Colombia general on trial over Luis Carlos Galan murder
A retired police general is going on trial in Colombia for his alleged role in the 1989 murder of presidential candidate Luis Carlos Galan.
Gen Miguel Maza Marquez was the head of Colombia's now defunct spy agency DAS at the time of Mr Galan's murder.
Mr Galan was shot dead on 18 August 1989 as he walked onto a stage to address a crowd in the town of Soacha.
Prosecutors accuse Gen Maza of conspiring with a drugs cartel to murder Mr Galan, which he denies.
The murder of Mr Galan in front of thousands of people rocked Colombia.
The liberal politician campaigned on an anti-corruption platform and was a favourite to win the 1990 election.
Mr Galan made powerful enemies when he said that if elected he would have drug traffickers extradited to the United States.
Colombian drug traffickers, who often enjoyed special, sometimes luxurious treatment in Colombian jails, feared extradition to US jails.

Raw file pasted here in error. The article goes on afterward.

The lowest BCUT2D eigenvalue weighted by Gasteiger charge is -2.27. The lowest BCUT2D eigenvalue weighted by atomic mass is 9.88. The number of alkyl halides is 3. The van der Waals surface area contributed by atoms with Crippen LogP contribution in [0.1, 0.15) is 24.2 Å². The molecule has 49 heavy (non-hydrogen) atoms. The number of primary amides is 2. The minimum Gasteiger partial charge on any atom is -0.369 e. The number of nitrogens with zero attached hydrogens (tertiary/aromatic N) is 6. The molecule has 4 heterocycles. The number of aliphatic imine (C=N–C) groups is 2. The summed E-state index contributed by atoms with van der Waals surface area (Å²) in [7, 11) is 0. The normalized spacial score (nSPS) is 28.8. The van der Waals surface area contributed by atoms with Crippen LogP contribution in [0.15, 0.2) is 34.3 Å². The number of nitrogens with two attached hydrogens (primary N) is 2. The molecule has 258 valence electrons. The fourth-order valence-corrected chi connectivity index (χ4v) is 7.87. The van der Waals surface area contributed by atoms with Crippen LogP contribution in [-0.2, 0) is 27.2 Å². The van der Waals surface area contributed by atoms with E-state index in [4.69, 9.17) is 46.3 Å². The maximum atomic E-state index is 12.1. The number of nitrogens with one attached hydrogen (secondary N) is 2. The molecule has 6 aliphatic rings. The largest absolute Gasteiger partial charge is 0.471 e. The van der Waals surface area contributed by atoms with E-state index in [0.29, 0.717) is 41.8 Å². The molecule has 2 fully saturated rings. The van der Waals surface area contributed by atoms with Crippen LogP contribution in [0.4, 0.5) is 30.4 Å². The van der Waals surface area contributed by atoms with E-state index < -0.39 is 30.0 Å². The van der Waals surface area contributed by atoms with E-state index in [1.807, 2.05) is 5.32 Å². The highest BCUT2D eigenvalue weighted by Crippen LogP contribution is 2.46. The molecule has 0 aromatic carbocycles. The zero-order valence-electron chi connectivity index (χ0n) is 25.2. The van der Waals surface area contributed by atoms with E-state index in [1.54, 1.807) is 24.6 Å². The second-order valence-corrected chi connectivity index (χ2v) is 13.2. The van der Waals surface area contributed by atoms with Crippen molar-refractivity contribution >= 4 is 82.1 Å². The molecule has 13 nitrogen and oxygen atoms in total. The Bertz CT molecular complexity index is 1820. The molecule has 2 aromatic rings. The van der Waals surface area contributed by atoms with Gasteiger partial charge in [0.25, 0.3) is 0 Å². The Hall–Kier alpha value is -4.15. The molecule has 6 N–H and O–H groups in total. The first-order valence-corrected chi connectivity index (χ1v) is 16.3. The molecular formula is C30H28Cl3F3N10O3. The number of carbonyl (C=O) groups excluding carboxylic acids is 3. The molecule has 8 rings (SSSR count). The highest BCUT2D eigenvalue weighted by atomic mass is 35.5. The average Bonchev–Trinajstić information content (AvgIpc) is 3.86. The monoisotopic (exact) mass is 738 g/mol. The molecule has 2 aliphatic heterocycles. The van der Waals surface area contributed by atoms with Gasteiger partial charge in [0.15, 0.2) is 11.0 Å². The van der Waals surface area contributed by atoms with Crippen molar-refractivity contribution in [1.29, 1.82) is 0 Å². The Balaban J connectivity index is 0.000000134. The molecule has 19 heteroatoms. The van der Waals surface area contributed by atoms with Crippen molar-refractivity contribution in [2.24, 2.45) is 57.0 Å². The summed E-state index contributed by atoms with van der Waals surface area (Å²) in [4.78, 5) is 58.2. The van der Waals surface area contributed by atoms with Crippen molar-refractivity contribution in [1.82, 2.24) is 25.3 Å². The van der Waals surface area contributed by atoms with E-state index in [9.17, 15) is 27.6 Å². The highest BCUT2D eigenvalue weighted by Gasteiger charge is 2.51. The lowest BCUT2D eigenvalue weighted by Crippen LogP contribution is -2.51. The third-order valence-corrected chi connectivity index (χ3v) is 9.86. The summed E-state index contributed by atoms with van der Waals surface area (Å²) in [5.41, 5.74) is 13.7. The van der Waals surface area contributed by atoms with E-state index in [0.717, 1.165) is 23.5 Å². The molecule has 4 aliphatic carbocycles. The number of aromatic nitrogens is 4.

Mr Galan had received a number of death threats against himself and his family in the run-up to his murder.
Prosecutors allege Gen Maza played a role in Mr Galan's killing by reducing his security detail and replacing his experienced chief of security with someone relatively new to the task.
They say he also collaborated with the Medellin drug cartel and its leader Pablo Escobar to infiltrate Mr Galan's security team.
His trial is set to start on Monday.
Gen Maza told Colombian weekly Semana that he himself had been the target of five assassination attempts by drug cartels, including a massive car bomb which killed dozens of people outside the DAS headquarters in December 1989.
He said accusations that he had collaborated with the Medellin cartel were therefore "ludicrous".
One of those expected to give evidence as part of Gen Maza's trial is Pablo Escobar's top hit man John Jairo Velasquez, also known as Popeye.
He told Semana that Gen Maza and Pablo Escobar were "arch-enemies".
After Mr Galan's murder, a key member of his campaign team, Cesar Gaviria, replaced him as the liberal candidate and was elected president in 1990.
A 1991 constitutional amendment prohibited Colombian nationals from being extradited to the US.
The day after the amendment was passed, Pablo Escobar handed himself in with the proviso that he would be jailed in a prison he himself had built.
He later escaped from the prison and was shot dead in 1993 while on the run from the authorities.
In 1997, Colombia resumed the extradition of drug traffickers to the US.